Here’s a handy shortcut for quickly adjusting the volume of your default sound device. Click the Volume button (which looks like a little gray speaker) in the notification area on the right side of the taskbar. To adjust the volume, use the slider on the Volume pop-up that appears, or click the Mute Speakers button to turn off sounds temporarily.

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Today, many laptop keyboards include volume controls and a mute button to control sounds from your computer. Some even include buttons to play, pause, and stop audio playback. Having these buttons and other controls at your fingertips can be worth a little extra in the price of your keyboard.

If you’re using your laptop in a public place such as an Internet café and want to listen to music as you work, consider carrying a set of lightweight headphones with you and attach them to your laptop using the round headphone port. You can play your music or audio book as loud as you like and not disturb those around you.

Lower Volume For Individual Apps Mac Free

Every Mac can play sound through speakers (built-in or external) or headphones, from making the simplest beeping noise to playing audio CDs like a stereo. Three primary ways to modify the sound on your Mac involve volume, balance, and input/output devices.

  • Volume: Simply means how loud your Mac plays sound by default. Many applications, such as iTunes, also let you adjust the volume, so you can set the default system volume and then adjust the volume within each application, relative to the system volume, as well.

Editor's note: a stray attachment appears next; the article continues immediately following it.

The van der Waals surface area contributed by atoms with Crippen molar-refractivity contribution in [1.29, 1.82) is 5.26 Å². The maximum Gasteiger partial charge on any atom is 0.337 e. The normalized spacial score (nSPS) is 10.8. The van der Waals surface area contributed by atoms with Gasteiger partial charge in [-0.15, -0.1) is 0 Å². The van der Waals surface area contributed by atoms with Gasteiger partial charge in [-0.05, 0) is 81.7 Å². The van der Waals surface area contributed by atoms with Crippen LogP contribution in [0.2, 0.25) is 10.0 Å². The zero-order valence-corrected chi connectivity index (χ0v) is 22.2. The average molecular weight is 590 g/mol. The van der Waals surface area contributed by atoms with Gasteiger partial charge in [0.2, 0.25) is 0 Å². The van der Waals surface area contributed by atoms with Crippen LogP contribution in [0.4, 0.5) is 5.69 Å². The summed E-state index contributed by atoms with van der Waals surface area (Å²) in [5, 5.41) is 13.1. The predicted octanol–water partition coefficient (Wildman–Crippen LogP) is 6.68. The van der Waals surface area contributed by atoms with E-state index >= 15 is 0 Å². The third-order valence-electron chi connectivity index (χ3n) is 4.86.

• Balance: Defines how sound plays through the right and left stereo speakers. By adjusting the balance, you can make sound louder coming from one speaker and weaker coming from the other.

  • Input/output: Depending on your equipment, you might have multiple input and output devices — speakers and headphones as two distinct output devices, for example. By defining which input and output device to use, you can define which one to use by default.

To modify the way your Mac accepts and plays sound, follow these steps:

  1. Choose Command→System Preferences and click the Sound icon.

    Or, Control-click the System Preferences icon on the Dock and choose Sound from the menu that opens. The Sound preferences pane appears, as shown.

  2. Choose a sound effect.

    Click the Sound Effects tab (if it isn’t already selected) and scroll through the list to choose the sound your Mac will play when it needs your attention, such as when you’re quitting an application without saving a document.